The New Face of Hunger – Why are people malnourished in the richest country on Earth?
By Sunhye Park

By Tracie McMillan, for National Geographic

This article is part of National Geographic’s special The Future of Food Series.


One out of six Americans doesn’t have enough to eat. If hunger in America still conjures up a “depression-era image of the unemployed scavenging for food,” check out this eye-opening article from National Geographic in which three photographers have captured three very intimate faces of hunger in rural, suburban, and urban America.

“This is not your grandmother’s hunger. Today, more working people are hungry because wages have declined,” says Janet Poppendieck, a sociologist at the City University of New York. Today, 48 million Americans are considered “food insecure” and experience hunger in their households. Half of them are white, and two-thirds of those with children have at least one working adult in a full time job. In the suburbs, once the home of the American dream, the number of hungry people has doubled since 2007. The suburban poor do not face actual starvation – some even drive cars, and dress decently with thrift shop items. But their next meal often can’t be counted on.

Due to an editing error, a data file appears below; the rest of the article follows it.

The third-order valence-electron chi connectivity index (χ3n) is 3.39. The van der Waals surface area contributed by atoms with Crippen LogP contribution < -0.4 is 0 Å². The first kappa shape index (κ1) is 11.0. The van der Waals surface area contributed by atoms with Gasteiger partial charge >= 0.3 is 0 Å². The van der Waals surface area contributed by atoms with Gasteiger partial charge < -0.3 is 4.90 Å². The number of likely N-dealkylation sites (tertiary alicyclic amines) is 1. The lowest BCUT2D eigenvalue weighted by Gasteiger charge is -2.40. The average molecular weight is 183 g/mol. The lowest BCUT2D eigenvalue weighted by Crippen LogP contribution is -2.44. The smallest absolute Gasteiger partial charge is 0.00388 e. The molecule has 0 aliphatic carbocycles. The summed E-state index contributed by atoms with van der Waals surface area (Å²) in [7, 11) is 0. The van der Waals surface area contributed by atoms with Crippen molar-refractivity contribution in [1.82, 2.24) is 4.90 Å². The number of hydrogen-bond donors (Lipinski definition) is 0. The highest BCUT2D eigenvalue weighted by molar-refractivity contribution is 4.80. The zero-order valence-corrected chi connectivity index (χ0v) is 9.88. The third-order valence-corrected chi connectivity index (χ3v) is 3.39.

Many working poor are also stranded in a “food desert,” a low-income region with few or no grocery stores to get fresh food. They are left with the usual pantry staples that are high in salt, sugar, and fat. The abundance of processed foods made with subsidized crops leads to a daily diet of low nutritional value, further driving the paradox of hunger side by side with obesity. Tracie McMillan explains, “for many of the hungry in America, the extra pounds that result from a poor diet are collateral damage – an unintended side effect of hunger itself.”

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